Similarities Between Grendel and Frankenstein

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About this sample


Words: 639 |

Page: 1|

4 min read

Published: Jun 13, 2024

Words: 639|Page: 1|4 min read

Published: Jun 13, 2024


Monsters have long served as metaphors within literature, offering a lens through which to examine the complexities of human nature and societal flaws. Two of the most compelling monstrous figures in Western literature are Grendel from the epic poem "Beowulf" and Frankenstein's creature from Mary Shelley's "Frankenstein." Despite originating from vastly different time periods and cultural contexts, these characters share striking similarities in their origins, their interactions with human society, and the existential questions they raise. This essay aims to explore these similarities, demonstrating how both Grendel and Frankenstein's creature serve as manifestations of human fears and failures.

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To begin with, both Grendel and Frankenstein's creature emerge from a context of isolation and rejection. Grendel, a descendant of the biblical Cain, is condemned to a life of solitude and scorn in the shadowy outskirts of human civilization. His monstrous form ensures he will never be accepted by the societies he observes from a distance, engendering a deep-seated resentment and hostility towards humanity. Similarly, Frankenstein's creature is brought to life through Victor Frankenstein’s scientific endeavors, only to be immediately shunned by his creator and society at large. The creature's grotesque appearance precludes any possibility of acceptance, resulting in profound loneliness and a desperate yearning for companionship. In both cases, the monsters' isolation is not of their own making but is imposed upon them by a society that is quick to judge based on appearance.

Another significant similarity lies in their interactions with humanity, which are marked by escalating cycles of violence and retribution. Grendel's initial attacks on the mead hall of Heorot are acts of vengeance against a society that has excluded him, and each subsequent attack serves to deepen the enmity between him and the Danes. The cycle of violence reaches its zenith when Beowulf arrives to confront and ultimately kill Grendel, cementing his status as an irredeemable monster. Frankenstein's creature, on the other hand, begins with a more benevolent disposition, seeking understanding and acceptance. However, repeated rejections and hostilities from humans, including the murder of a child by the creature’s own hand, drive him to a path of vengeance against his creator. The creature's acts of violence, culminating in the deaths of several of Victor’s loved ones, highlight the tragic consequences of societal rejection and the failure of compassion.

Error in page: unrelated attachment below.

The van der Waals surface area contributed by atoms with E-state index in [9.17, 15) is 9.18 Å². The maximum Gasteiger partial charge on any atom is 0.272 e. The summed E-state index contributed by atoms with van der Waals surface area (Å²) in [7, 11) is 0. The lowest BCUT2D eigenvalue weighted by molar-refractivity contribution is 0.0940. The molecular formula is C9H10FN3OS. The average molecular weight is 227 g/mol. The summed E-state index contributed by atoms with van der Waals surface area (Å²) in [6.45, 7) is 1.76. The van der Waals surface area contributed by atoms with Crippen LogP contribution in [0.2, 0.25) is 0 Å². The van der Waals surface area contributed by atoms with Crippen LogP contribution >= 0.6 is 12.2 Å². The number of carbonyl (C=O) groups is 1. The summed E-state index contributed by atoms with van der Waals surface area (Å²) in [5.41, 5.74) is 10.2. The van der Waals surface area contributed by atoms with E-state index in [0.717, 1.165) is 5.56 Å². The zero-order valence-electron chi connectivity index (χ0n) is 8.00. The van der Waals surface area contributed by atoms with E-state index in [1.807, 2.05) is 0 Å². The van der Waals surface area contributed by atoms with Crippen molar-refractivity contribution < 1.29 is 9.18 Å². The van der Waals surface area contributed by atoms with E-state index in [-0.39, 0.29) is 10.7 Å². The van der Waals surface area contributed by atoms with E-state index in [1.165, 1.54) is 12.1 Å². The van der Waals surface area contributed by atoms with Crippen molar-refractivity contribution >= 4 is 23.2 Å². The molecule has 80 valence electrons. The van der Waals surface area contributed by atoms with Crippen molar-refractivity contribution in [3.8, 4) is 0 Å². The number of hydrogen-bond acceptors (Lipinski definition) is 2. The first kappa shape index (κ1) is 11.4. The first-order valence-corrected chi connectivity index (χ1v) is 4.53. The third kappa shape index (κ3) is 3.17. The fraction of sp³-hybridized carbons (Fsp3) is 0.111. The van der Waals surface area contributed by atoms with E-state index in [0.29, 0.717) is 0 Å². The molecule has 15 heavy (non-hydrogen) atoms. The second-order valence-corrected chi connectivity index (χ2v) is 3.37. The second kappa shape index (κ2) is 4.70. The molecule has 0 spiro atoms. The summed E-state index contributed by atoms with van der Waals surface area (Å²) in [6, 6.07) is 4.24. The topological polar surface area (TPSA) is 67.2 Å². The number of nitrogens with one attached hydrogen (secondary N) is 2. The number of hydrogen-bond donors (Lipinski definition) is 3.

The existential questions posed by both Grendel and Frankenstein's creature further underscore their similarities. Grendel, in John Gardner’s novel "Grendel," grapples with questions of meaning, identity, and the nature of good and evil. His philosophical musings reveal a creature deeply aware of his own existence and the arbitrary nature of his monstrous identity. Frankenstein's creature similarly engages in profound self-reflection, questioning the morality of his own actions and the ethical implications of his creation. In a poignant moment, the creature confronts Victor, asking, "Did I request thee, Maker, from my clay / To mould me Man, did I solicit thee / From darkness to promote me?" This line, borrowed from John Milton's "Paradise Lost," encapsulates the creature's existential anguish and his search for purpose in a world that has rejected him. Both characters, through their introspection, challenge the reader to consider the nature of monstrosity and the ethical responsibilities of creators and societies.


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In conclusion, Grendel and Frankenstein's creature, though products of different literary traditions and historical contexts, share profound similarities in their origins, interactions with human society, and the existential dilemmas they embody. Their stories serve as powerful critiques of societal exclusion, the consequences of unchecked scientific ambition, and the ethical responsibilities toward those deemed 'other.' Through their narratives, both Grendel and Frankenstein's creature illuminate the darker aspects of human nature and the societal constructs that create and perpetuate monstrosity. Ultimately, their tales compel readers to reflect on the ways in which we define and treat those who differ from us, urging a reconsideration of the boundaries between humanity and monstrosity.

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This essay was reviewed by
Dr. Charlotte Jacobson

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Similarities Between Grendel and Frankenstein. (2024, Jun 14). GradesFixer. Retrieved July 23, 2024, from
“Similarities Between Grendel and Frankenstein.” GradesFixer, 14 Jun. 2024,
Similarities Between Grendel and Frankenstein. [online]. Available at: <> [Accessed 23 Jul. 2024].
Similarities Between Grendel and Frankenstein [Internet]. GradesFixer. 2024 Jun 14 [cited 2024 Jul 23]. Available from:
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